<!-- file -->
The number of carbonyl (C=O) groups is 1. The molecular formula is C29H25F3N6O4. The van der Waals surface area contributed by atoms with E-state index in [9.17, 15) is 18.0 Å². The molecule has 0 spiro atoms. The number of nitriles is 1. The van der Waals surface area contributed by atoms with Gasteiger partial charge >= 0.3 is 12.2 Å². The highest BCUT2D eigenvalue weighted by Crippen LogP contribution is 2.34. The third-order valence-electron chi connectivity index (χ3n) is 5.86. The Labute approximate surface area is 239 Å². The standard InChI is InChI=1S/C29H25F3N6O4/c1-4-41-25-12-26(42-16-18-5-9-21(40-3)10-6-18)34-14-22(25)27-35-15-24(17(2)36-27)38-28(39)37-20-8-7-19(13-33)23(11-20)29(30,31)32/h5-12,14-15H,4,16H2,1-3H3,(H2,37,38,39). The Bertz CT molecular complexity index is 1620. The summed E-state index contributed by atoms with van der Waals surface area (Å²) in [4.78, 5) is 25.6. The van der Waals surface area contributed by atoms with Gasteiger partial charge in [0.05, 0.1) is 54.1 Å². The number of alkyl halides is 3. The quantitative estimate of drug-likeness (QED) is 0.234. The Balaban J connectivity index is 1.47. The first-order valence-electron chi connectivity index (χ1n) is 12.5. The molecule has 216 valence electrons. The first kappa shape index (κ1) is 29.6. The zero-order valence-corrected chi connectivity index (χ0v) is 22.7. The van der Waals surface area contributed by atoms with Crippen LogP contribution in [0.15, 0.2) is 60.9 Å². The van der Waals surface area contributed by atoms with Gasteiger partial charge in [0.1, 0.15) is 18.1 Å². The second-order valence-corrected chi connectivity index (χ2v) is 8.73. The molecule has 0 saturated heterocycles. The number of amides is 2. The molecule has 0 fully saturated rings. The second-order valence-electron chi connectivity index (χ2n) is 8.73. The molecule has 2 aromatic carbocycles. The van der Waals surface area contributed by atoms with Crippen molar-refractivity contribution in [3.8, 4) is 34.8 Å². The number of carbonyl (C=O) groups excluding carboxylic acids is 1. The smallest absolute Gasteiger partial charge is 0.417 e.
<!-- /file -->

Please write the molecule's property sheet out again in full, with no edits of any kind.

The number of carbonyl (C=O) groups is 1. The molecular formula is C29H25F3N6O4. The van der Waals surface area contributed by atoms with E-state index in [9.17, 15) is 18.0 Å². The molecule has 0 spiro atoms. The number of nitriles is 1. The van der Waals surface area contributed by atoms with Gasteiger partial charge >= 0.3 is 12.2 Å². The highest BCUT2D eigenvalue weighted by Crippen LogP contribution is 2.34. The third-order valence-electron chi connectivity index (χ3n) is 5.86. The Labute approximate surface area is 239 Å². The standard InChI is InChI=1S/C29H25F3N6O4/c1-4-41-25-12-26(42-16-18-5-9-21(40-3)10-6-18)34-14-22(25)27-35-15-24(17(2)36-27)38-28(39)37-20-8-7-19(13-33)23(11-20)29(30,31)32/h5-12,14-15H,4,16H2,1-3H3,(H2,37,38,39). The Bertz CT molecular complexity index is 1620. The summed E-state index contributed by atoms with van der Waals surface area (Å²) in [4.78, 5) is 25.6. The van der Waals surface area contributed by atoms with Gasteiger partial charge in [0.05, 0.1) is 54.1 Å². The number of alkyl halides is 3. The quantitative estimate of drug-likeness (QED) is 0.234. The Balaban J connectivity index is 1.47. The first-order valence-electron chi connectivity index (χ1n) is 12.5. The molecule has 216 valence electrons. The first kappa shape index (κ1) is 29.6. The zero-order valence-corrected chi connectivity index (χ0v) is 22.7. The van der Waals surface area contributed by atoms with Crippen LogP contribution in [0.15, 0.2) is 60.9 Å². The van der Waals surface area contributed by atoms with Gasteiger partial charge in [0.1, 0.15) is 18.1 Å². The second-order valence-corrected chi connectivity index (χ2v) is 8.73. The molecule has 0 saturated heterocycles. The number of amides is 2. The molecule has 0 fully saturated rings. The second-order valence-electron chi connectivity index (χ2n) is 8.73. The molecule has 2 aromatic carbocycles. The van der Waals surface area contributed by atoms with Crippen molar-refractivity contribution in [3.8, 4) is 34.8 Å². The number of carbonyl (C=O) groups excluding carboxylic acids is 1. The smallest absolute Gasteiger partial charge is 0.417 e.